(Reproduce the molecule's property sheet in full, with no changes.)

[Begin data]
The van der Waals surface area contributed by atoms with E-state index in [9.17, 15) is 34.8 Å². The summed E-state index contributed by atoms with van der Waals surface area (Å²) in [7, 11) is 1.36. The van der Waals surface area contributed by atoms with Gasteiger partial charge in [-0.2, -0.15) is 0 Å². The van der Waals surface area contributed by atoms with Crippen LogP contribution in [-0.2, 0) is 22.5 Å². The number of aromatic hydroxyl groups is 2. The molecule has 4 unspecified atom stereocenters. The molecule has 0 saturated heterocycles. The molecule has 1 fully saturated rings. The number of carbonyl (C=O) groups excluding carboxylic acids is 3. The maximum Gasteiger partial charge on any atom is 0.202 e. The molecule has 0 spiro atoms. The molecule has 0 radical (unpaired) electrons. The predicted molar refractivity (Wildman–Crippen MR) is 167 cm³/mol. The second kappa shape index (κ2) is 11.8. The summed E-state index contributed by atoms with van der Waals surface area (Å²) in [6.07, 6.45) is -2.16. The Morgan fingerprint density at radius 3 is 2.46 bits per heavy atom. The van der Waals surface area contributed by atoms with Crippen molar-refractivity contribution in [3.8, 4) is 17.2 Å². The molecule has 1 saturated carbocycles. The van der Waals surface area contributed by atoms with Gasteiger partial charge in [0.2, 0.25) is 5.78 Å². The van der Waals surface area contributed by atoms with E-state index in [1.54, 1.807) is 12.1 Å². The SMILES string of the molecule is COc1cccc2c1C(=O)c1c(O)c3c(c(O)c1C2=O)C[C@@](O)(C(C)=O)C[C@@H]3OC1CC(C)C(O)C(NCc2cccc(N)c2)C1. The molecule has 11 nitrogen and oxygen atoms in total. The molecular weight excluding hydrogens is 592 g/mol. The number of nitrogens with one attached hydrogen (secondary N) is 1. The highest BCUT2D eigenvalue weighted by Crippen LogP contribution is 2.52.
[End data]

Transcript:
The van der Waals surface area contributed by atoms with E-state index in [9.17, 15) is 34.8 Å². The summed E-state index contributed by atoms with van der Waals surface area (Å²) in [7, 11) is 1.36. The van der Waals surface area contributed by atoms with Gasteiger partial charge in [-0.2, -0.15) is 0 Å². The van der Waals surface area contributed by atoms with Crippen LogP contribution in [-0.2, 0) is 22.5 Å². The number of aromatic hydroxyl groups is 2. The molecule has 4 unspecified atom stereocenters. The molecule has 0 saturated heterocycles. The molecule has 1 fully saturated rings. The number of carbonyl (C=O) groups excluding carboxylic acids is 3. The maximum Gasteiger partial charge on any atom is 0.202 e. The molecule has 0 spiro atoms. The molecule has 0 radical (unpaired) electrons. The predicted molar refractivity (Wildman–Crippen MR) is 167 cm³/mol. The second kappa shape index (κ2) is 11.8. The summed E-state index contributed by atoms with van der Waals surface area (Å²) in [6.07, 6.45) is -2.16. The Morgan fingerprint density at radius 3 is 2.46 bits per heavy atom. The van der Waals surface area contributed by atoms with Crippen molar-refractivity contribution in [3.8, 4) is 17.2 Å². The molecule has 1 saturated carbocycles. The van der Waals surface area contributed by atoms with Gasteiger partial charge in [0.2, 0.25) is 5.78 Å². The van der Waals surface area contributed by atoms with E-state index in [1.54, 1.807) is 12.1 Å². The SMILES string of the molecule is COc1cccc2c1C(=O)c1c(O)c3c(c(O)c1C2=O)C[C@@](O)(C(C)=O)C[C@@H]3OC1CC(C)C(O)C(NCc2cccc(N)c2)C1. The molecule has 11 nitrogen and oxygen atoms in total. The molecular weight excluding hydrogens is 592 g/mol. The number of nitrogens with one attached hydrogen (secondary N) is 1. The highest BCUT2D eigenvalue weighted by Crippen LogP contribution is 2.52.